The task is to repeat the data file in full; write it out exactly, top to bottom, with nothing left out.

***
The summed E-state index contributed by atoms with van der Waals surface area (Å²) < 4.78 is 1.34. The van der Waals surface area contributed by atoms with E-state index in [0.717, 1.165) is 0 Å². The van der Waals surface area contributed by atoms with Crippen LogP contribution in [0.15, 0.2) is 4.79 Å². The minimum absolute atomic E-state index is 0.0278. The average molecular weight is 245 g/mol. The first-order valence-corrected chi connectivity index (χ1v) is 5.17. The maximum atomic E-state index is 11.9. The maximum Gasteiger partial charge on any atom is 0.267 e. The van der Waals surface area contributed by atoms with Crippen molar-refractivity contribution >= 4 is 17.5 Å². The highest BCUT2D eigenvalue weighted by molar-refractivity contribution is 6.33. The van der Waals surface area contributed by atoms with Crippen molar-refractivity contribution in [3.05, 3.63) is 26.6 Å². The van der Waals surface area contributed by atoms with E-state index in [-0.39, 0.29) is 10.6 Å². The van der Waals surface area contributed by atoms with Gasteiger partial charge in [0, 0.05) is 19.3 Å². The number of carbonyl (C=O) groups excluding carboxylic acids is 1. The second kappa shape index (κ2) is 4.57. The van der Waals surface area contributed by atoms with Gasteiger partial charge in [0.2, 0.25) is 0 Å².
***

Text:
The summed E-state index contributed by atoms with van der Waals surface area (Å²) < 4.78 is 1.34. The van der Waals surface area contributed by atoms with E-state index in [0.717, 1.165) is 0 Å². The van der Waals surface area contributed by atoms with Crippen LogP contribution in [0.15, 0.2) is 4.79 Å². The minimum absolute atomic E-state index is 0.0278. The average molecular weight is 245 g/mol. The first-order valence-corrected chi connectivity index (χ1v) is 5.17. The maximum atomic E-state index is 11.9. The maximum Gasteiger partial charge on any atom is 0.267 e. The van der Waals surface area contributed by atoms with Crippen molar-refractivity contribution >= 4 is 17.5 Å². The highest BCUT2D eigenvalue weighted by molar-refractivity contribution is 6.33. The van der Waals surface area contributed by atoms with Crippen molar-refractivity contribution in [3.05, 3.63) is 26.6 Å². The van der Waals surface area contributed by atoms with E-state index in [-0.39, 0.29) is 10.6 Å². The van der Waals surface area contributed by atoms with Gasteiger partial charge in [0, 0.05) is 19.3 Å². The number of carbonyl (C=O) groups excluding carboxylic acids is 1. The second kappa shape index (κ2) is 4.57. The van der Waals surface area contributed by atoms with Gasteiger partial charge in [0.2, 0.25) is 0 Å².